I don’t remember much else, but as we retreated, I found that broken steel in my grasp, cutting me by the hold I used, but still something to wave before the advancing beast.  The dragon must have been disoriented, unable to choose between so many retreating forms, for if Rimmer could not match its strength, what chance had I?  But I did manage to fend off a lunge of its great, anvil head.  By the hair of a chance, we escaped through a nearby doorway and downward into corridors it could not follow.


Uzzel Wodan, Theorist

We have taken the sleigh and left the safety of the buildings behind.  I argued against it. Screamed even. My throat is raw with the effort, but Emmerich hears nothing.

Our transport sleigh moves in starts and fits, so heavily have we burdened it with greed.  “Dump half of this,” I tell them. “Three quarters!”  By itself the sleigh could deliver us to the gates before dark.  But we walk at its side, half our time straining to lift it above some obstacle or force it over a minor slope.  Now we wait while the weakest catch their breath.  There is no time, no time!  Dusk is almost upon us.


Roald Emmerich, Expedition Leader

This will be the last entry, before returning home.  We must redistribute the cargo.  The way back to the road is too uneven for the sleigh to manage, fully loaded.  We will take as much as we can upon our own backs.  I have assigned each their share, with Cassan rigging packs by which they can bear weight and still have hands free to heave the sleigh forward as necessary.  To lose anything now is to lose a limb, or an eye.  We have come too far to lose a morsel.

The women argue that the journals should be burned.  They have been at this madness for days, believing the gods will see it as a prayer, a petition for our safe return!  I have taken all the books and given them to the scribe, to be under his protection.  These records of our progress cannot be lost.  If only the Mulaghal had crushed that ritual by which pious scribes and charcoal sellers make their living, burning letters as entreaties to heaven.


The place where we entered this land, the semi-circle in the hill, stood quiet.  It beckoned us through the twilight, as what we took to be the active gateways held about them an aura of phosphor, radiant only to the corner of the eye.  We knew well the portal leading home and spied it early, each of us having marked it in our minds.  That it too still glowed buoyed our spirits tremendously.

Over the last mile, everyone dug in and pushed, for the sleigh appeared to be failing.  We were sweated to death, and our hands bled from the effort.

It was then the gods betrayed their easy promises.  At first it seemed the sleigh had encountered an obstacle, something to bring it up hard and short.  Its cargo flew about us and our ears filled with the groan and tear of the docking straps.  I saw Uzzel push his son from danger, never looking out for himself in time to avoid the fall.  A weight of tumbling artifacts claimed him.

I couldn’t see everyone in the dim light, and as I tried to sort them amid the crashing mess, it was then I realized: the dragon was upon us!  Having dropped its tail like an anchor, without so much as a warning shadow, it had raked the sleigh, scattering much of our hard-won booty into the high animal-grass beyond the road.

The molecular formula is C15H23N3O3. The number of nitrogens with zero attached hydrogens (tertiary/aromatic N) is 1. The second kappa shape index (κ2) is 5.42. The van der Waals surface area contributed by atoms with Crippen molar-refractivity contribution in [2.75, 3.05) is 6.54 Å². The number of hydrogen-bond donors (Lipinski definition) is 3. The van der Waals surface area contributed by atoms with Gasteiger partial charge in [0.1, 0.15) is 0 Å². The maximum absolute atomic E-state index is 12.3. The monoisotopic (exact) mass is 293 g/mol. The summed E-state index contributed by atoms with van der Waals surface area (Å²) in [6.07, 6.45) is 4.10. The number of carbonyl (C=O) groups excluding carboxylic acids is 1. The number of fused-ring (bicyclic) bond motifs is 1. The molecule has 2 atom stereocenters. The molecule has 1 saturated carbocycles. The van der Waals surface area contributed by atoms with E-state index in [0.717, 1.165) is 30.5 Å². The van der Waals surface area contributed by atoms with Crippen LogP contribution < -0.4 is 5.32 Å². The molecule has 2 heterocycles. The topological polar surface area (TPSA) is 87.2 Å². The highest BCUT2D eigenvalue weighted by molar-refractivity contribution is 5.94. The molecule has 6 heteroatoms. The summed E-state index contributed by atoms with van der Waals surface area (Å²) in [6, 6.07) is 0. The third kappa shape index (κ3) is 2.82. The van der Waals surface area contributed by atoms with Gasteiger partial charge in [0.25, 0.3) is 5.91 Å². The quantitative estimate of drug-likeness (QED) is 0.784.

The beast tacked quickly, turning in the air, disappearing into blue shadows and failing light.  Even its wings rose in perfect camouflage against the clouds.  We heard nothing as it approached again, save the rush of blood in our ears and Uzzel’s awakening moan.  It hit again like a thunderbolt, tearing up the ground with a thousand legs, coming to loom over us with only our brave Horseman, Cassan, and his short spear to oppose it.

I went first to Nathe, thinking to pull him back from his father.  I feared the elder to be dead already and his son too stricken to run.  Loissa and Hilgwene were long strides ahead, for they alone proved quick enough to drop their packs before the dragon made landfall.  Now the two women kept together like matched racers, running headlong toward the gateway.

But of us all, the young Theorist did best.  With a quick will and taking leave of his father, Nathe mounted the sleigh and turned it on its side, tumbling what vessels remained out of the broken straps.

With its freight suddenly unleashed, the sleigh rebounded to a good man’s height above the ground.  Nathe checked its rise and, bracing himself as he could, maneuvered at speed toward the dragon, swelling the pace until he drove against the beast’s skull.  Nathe was all but thrown from the sleigh by the jolt and had to struggle mightily to pull himself back aboard.  The noise of the impact sickened me, but such was the effect on the dragon that a thousand legs curled inward, and a host of wings, neatly folded to the skin, fluttered out again and rose like confused kites trying to break free.

That gave us our moment, the opportunity to pull Uzzel from the wreck of our dreams and secure him to the sleigh, which Nathe had circled back around to land near us.  Emmerich helped in this while Cassan expended his efforts trying to finish off our gigantic foe.  But his short spear proved no match for its brickwork skull, a head with neither eyes nor ears to provide a target.

Leaving the dragon to writhe behind us, we abandoned the treasure, hoping only that we seven riders might enjoy our escape.  Nathe slowed alongside the women, and though we frightened them at first, coming from behind as we did, it took no effort to bring Hilgwene and Loissa aboard the sleigh.  They fairly flew into our arms.  Yet in all this we had lost track of the sky, of anything above us, for with our foe grounded we had abandoned any reason to watch for dark shadows.